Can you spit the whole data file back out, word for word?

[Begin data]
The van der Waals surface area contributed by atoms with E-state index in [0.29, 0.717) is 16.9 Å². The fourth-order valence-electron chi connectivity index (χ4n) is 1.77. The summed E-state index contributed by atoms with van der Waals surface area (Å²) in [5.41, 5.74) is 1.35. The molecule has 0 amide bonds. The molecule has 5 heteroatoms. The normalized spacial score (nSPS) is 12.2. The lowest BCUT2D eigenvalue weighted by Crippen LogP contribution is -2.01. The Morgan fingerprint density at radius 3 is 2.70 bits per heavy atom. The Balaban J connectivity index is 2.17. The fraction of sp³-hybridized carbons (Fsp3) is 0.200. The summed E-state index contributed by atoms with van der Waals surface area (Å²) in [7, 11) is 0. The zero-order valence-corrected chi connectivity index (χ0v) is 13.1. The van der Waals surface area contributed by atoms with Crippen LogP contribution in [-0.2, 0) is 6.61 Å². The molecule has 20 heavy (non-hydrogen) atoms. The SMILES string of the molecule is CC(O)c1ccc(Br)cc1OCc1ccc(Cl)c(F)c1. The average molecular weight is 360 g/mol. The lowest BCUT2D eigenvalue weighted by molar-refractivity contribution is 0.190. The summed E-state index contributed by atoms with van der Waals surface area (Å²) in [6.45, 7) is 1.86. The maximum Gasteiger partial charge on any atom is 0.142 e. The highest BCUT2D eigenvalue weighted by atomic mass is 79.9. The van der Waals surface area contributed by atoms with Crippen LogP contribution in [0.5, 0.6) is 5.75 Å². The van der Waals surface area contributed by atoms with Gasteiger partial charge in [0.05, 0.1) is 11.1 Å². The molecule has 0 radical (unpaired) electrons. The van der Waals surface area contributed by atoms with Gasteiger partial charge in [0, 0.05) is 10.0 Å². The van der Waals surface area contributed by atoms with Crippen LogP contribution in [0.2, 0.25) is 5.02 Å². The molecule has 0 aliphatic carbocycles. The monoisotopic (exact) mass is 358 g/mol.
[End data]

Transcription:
The van der Waals surface area contributed by atoms with E-state index in [0.29, 0.717) is 16.9 Å². The fourth-order valence-electron chi connectivity index (χ4n) is 1.77. The summed E-state index contributed by atoms with van der Waals surface area (Å²) in [5.41, 5.74) is 1.35. The molecule has 0 amide bonds. The molecule has 5 heteroatoms. The normalized spacial score (nSPS) is 12.2. The lowest BCUT2D eigenvalue weighted by Crippen LogP contribution is -2.01. The Morgan fingerprint density at radius 3 is 2.70 bits per heavy atom. The Balaban J connectivity index is 2.17. The fraction of sp³-hybridized carbons (Fsp3) is 0.200. The summed E-state index contributed by atoms with van der Waals surface area (Å²) in [7, 11) is 0. The zero-order valence-corrected chi connectivity index (χ0v) is 13.1. The van der Waals surface area contributed by atoms with Crippen LogP contribution in [-0.2, 0) is 6.61 Å². The molecule has 20 heavy (non-hydrogen) atoms. The SMILES string of the molecule is CC(O)c1ccc(Br)cc1OCc1ccc(Cl)c(F)c1. The average molecular weight is 360 g/mol. The lowest BCUT2D eigenvalue weighted by molar-refractivity contribution is 0.190. The summed E-state index contributed by atoms with van der Waals surface area (Å²) in [6.45, 7) is 1.86. The maximum Gasteiger partial charge on any atom is 0.142 e. The highest BCUT2D eigenvalue weighted by atomic mass is 79.9. The van der Waals surface area contributed by atoms with Crippen LogP contribution in [0.5, 0.6) is 5.75 Å². The van der Waals surface area contributed by atoms with Gasteiger partial charge in [0.05, 0.1) is 11.1 Å². The molecule has 0 radical (unpaired) electrons. The van der Waals surface area contributed by atoms with Gasteiger partial charge in [0, 0.05) is 10.0 Å². The van der Waals surface area contributed by atoms with Crippen LogP contribution in [0.2, 0.25) is 5.02 Å². The molecule has 0 aliphatic carbocycles. The monoisotopic (exact) mass is 358 g/mol.